Wednesday, March 01, 2006

A possible schema for summarizing the Catholic faith?

Tell me what you think of this one.

Years ago, I was big into denouncing any preaching that would presume to use the words "The only thing you need to know is..." [...that Jesus loves you; that God is love; etc.] "Ideology!" I would cry, and indeed, to this day I smolder at insipid homily-theosophy that tries to shrink the Divine Mysteries into a Hallmark card.

Recently, however, I've been toying around with a schema; a sort of propadeutic organization of everything that is unique to Catholicism into fewer rules than you need fingers to count them with. Ideally there would be three, and for some time, my mind swam in the cerebral bliss of thinking that there were three... but to my distress, I've thought of a fourth that, try as I might, can't be reduced to any of the others. Anyway, here's the thing:
  1. We are finite creatures of an infinite God.
  2. In Jesus, God is self-giving love.
  3. Creation and salvation occur by means of the analogy of being.
  4. Freedom (as in, freedom of the will from the flesh) is the measure of salvation.
This needs development, and really this is just a placemarker for more to be written, but we'll see just how much we can say about these.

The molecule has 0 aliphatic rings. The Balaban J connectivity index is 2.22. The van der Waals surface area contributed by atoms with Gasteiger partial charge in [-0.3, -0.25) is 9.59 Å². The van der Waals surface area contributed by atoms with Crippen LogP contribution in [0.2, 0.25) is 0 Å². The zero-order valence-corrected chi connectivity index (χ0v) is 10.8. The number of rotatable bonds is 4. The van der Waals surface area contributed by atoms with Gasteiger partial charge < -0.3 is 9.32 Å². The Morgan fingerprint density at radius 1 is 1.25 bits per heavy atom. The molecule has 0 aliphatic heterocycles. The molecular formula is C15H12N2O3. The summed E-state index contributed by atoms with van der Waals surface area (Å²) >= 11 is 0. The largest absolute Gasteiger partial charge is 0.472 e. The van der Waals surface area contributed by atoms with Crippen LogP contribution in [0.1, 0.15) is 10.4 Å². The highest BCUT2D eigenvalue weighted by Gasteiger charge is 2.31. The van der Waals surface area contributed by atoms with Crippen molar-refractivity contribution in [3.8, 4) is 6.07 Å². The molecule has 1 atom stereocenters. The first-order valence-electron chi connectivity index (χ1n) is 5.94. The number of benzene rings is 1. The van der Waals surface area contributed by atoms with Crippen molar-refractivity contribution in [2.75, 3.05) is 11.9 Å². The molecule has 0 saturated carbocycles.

[EDIT] - Just another thought... I am thinking that all four of these things may be in some sense contained in the intersection of the Biblical images of Father-Son and Bridegroom-bride. They are also contained partially in the diptychs of the vine-branches, master-servant, etc. But if the Father-Son relationship (the connection being the Holy Spirit) provides the primary archetype, and the Bridegroom-bride image represents how the trinitarian Godhead connects with the Church, thus giving form also to the Church's innner structure, right down to the domestic church, and even the individual soul, then these two may together contain the richest and most complete source of Catholic dogma and prayer possible.

Or not... No se!

No comments: